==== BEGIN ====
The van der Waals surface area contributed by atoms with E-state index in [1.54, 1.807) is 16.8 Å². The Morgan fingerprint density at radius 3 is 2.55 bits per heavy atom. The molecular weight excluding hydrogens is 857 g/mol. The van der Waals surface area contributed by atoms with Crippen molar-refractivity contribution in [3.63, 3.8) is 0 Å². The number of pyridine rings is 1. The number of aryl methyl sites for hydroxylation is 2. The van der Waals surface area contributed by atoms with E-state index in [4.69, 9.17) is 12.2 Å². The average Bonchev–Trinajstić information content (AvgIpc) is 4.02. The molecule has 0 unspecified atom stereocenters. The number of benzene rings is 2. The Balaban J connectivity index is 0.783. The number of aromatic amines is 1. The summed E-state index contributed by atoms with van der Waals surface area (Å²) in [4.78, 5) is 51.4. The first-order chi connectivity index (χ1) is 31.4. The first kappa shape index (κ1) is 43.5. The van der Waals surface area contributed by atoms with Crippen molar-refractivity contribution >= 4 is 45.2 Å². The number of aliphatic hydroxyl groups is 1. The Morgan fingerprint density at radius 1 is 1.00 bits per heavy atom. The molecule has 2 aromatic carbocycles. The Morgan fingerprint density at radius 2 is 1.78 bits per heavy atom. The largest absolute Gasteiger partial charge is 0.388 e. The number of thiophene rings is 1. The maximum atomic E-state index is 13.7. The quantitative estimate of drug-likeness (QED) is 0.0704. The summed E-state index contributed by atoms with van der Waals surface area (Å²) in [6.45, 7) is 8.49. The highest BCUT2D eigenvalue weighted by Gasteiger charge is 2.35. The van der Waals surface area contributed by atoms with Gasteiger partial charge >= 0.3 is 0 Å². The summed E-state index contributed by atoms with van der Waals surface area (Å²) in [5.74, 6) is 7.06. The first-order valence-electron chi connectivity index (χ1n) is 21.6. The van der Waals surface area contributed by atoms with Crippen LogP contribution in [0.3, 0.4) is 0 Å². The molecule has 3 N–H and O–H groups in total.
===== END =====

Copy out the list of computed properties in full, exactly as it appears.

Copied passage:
The van der Waals surface area contributed by atoms with E-state index in [1.54, 1.807) is 16.8 Å². The Morgan fingerprint density at radius 3 is 2.55 bits per heavy atom. The molecular weight excluding hydrogens is 857 g/mol. The van der Waals surface area contributed by atoms with Crippen molar-refractivity contribution in [3.63, 3.8) is 0 Å². The number of pyridine rings is 1. The number of aryl methyl sites for hydroxylation is 2. The van der Waals surface area contributed by atoms with E-state index in [4.69, 9.17) is 12.2 Å². The average Bonchev–Trinajstić information content (AvgIpc) is 4.02. The molecule has 0 unspecified atom stereocenters. The number of benzene rings is 2. The Balaban J connectivity index is 0.783. The number of aromatic amines is 1. The summed E-state index contributed by atoms with van der Waals surface area (Å²) in [4.78, 5) is 51.4. The first-order chi connectivity index (χ1) is 31.4. The first kappa shape index (κ1) is 43.5. The van der Waals surface area contributed by atoms with Crippen molar-refractivity contribution >= 4 is 45.2 Å². The number of aliphatic hydroxyl groups is 1. The Morgan fingerprint density at radius 1 is 1.00 bits per heavy atom. The molecule has 2 aromatic carbocycles. The Morgan fingerprint density at radius 2 is 1.78 bits per heavy atom. The largest absolute Gasteiger partial charge is 0.388 e. The number of thiophene rings is 1. The maximum atomic E-state index is 13.7. The quantitative estimate of drug-likeness (QED) is 0.0704. The summed E-state index contributed by atoms with van der Waals surface area (Å²) in [6.45, 7) is 8.49. The highest BCUT2D eigenvalue weighted by Gasteiger charge is 2.35. The van der Waals surface area contributed by atoms with Gasteiger partial charge >= 0.3 is 0 Å². The summed E-state index contributed by atoms with van der Waals surface area (Å²) in [5.74, 6) is 7.06. The first-order valence-electron chi connectivity index (χ1n) is 21.6. The van der Waals surface area contributed by atoms with Crippen LogP contribution in [0.3, 0.4) is 0 Å². The molecule has 3 N–H and O–H groups in total.